“Environmental crimes are a threat to coming generations. It’s a motivation to do better”

Henrik Forssblad grew up in the town of Hudiksvall in the north of Sweden. The town is in a region of forests and lakes, and Forssblad believes that the surroundings he grew up in inspired him to pursue a career fighting environmental crime as a police officer. Over the course of a police career spanning four decades, he has over 20 years’ experience specialised in fighting environmental crime. Forssblad has been working at EUPOL COPPS as the Environmental Crime Adviser since March 2020.

“Whether you are in Palestine or Sweden, or indeed anywhere else, environmental crimes have a big impact on people’s lives,” the Swedish expert says. “In many cases, environmental crimes are a threat to coming generations. That’s a motivation for us to do better”.

Specialised police officers and units dedicated to fighting environmental crime are a relatively new development in most jurisdictions. It is an area that is also rather new for the Palestinian Civil Police (PCP), which is trying to boost its capacity in this field, including with the help of international partners such as EUPOL COPPS.

In Forssblad’s view, the fact that specialised action in fighting environmental crime is a new area presents something of an advantage. “As it’s new for police authorities, it’s easier to make changes for the better,” he says. “Often you can come forward with simple solutions, such as building frameworks for cooperation with other government agencies, that have a big impact. Palestine could become a role model, because there is an eagerness to address this problem”.

The Swedish expert is passionate about his work. “You can see the health effects of environmental crime on people – the short- and long-term effects of pollution,” he says. “Cancer, breathing problems, a lack of drinking water for example. If you destroy a water source, often you don’t realise until it happens how important it is to have available drinking water”.

Over the course his many years as a police officer, he has seen the effects of environmental crimes not only in his native Sweden, but also in international deployments. He worked in Croatia before the country joined the EU, as part of efforts to support local police forces meet their target of reaching EU standards in the fight against environmental crime. Croatia now has one of the most ambitious frameworks for fighting environmental crime, though Forssblad modestly notes that his role was just training local law enforcement officers. He also worked in Bosnia and Herzegovina and Serbia.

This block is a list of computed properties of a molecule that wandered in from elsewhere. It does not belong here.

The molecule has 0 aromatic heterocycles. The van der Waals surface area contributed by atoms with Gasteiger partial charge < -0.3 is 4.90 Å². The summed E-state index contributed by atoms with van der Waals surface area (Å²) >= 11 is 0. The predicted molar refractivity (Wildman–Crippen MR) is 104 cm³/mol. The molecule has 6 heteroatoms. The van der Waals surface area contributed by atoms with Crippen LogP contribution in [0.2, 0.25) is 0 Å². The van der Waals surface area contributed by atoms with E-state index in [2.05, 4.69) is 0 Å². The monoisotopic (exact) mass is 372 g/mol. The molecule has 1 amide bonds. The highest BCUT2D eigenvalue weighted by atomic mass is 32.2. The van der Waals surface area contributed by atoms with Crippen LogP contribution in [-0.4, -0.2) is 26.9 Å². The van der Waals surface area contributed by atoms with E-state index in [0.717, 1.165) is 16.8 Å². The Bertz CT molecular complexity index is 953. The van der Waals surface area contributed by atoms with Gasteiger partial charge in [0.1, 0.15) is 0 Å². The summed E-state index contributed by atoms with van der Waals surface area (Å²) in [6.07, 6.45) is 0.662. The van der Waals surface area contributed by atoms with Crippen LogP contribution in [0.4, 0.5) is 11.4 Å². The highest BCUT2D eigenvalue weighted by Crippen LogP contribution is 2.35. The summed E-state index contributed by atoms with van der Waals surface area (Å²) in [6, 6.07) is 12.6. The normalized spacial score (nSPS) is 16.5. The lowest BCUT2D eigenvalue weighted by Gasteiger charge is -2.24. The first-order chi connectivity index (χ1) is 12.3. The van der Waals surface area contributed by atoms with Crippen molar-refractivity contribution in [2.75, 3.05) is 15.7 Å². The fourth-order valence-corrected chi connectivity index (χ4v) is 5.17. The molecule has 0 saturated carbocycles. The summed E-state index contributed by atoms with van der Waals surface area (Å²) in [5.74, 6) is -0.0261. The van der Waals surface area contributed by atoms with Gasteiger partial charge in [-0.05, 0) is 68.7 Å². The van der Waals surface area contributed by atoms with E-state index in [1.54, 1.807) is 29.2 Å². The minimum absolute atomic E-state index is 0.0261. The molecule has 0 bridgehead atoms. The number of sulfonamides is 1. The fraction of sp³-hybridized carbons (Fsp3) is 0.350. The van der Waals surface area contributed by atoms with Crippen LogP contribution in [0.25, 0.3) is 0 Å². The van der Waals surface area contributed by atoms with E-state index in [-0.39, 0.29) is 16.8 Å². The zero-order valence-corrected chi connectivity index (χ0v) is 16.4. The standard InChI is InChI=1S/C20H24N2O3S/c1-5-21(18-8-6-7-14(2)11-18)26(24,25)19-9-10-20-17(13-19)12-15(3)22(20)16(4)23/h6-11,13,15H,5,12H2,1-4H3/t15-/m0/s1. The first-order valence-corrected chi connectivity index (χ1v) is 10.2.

“Environmental crime is similar everywhere,” Forssblad says. “Fighting drug crime can depend on local laws and cultural context, but the models used to fight environmental crime don’t differ much from country to country.”

“In Palestine, like in other countries, you have problems with illegal dumping of waste, sometimes hazardous waste in different areas. This creates threats to water sources and health hazards to nearby citizens. You also have wastewater leakage into public and private facilities, discharged randomly and against Palestinian law. There is the issue of abandoned cars, tyres and damaged vehicle parts that are dumped in a way that leads to leakage and threats to human health. You also have quarries which pollute their surroundings. Another problem is the burning of hazardous waste – this can lead to serious health complications”.

He is clear that it is important to create a deterrence for companies that otherwise might have incentives to break the law, “It’s an important ambition to step up the conviction rate, because that is a preventive measure. Companies that don’t follow the rules save money. That creates unfair competition between companies. If there’s no risk of being caught, few companies will follow the rules, because it affects their profits”.

Forssblad also emphasises that raising public awareness is key, and praises the PCP’s ambition to inform Palestinians about the importance of the environment and the effects of environmental crimes. “Everyone who has been to Palestine can see that there seems to be a lack of awareness about environmental crimes. Small crimes, each one not so serious in itself, can together become a big problem. I like the fact that the PCP has a role to enlighten the public about the consequences of not following the rules”.

“It’s also easy to criticise the public, for example for abandoning their cars, which can cause a problem for the water supply” the Swedish expert adds. “But there might not be alternatives – it might be difficult to do the right thing. Environmental crimes are often a result of the fact that it is difficult or expensive to the right thing. You need to make it easy to do the right thing”.

In his experience, one of the big steps that Sweden made in fighting environmental crime having environmental crime as a specialist field in the police and prosecution service. “You have to specialise,” Forssblad says. “If you divide your time between different sorts of cases you will not get the necessary experience or enough knowledge.”

The Covid-19 pandemic has had a significant impact on EUPOL COPPS’ ability to deliver training and advice to its partners, and the field of environmental crime is no different. Forssblad is optimistic about the future however, “The PCP has made a good start. You are seeing police officers become more specialised, and it’s easier to educate a smaller, specific group. It’s a big step forward”.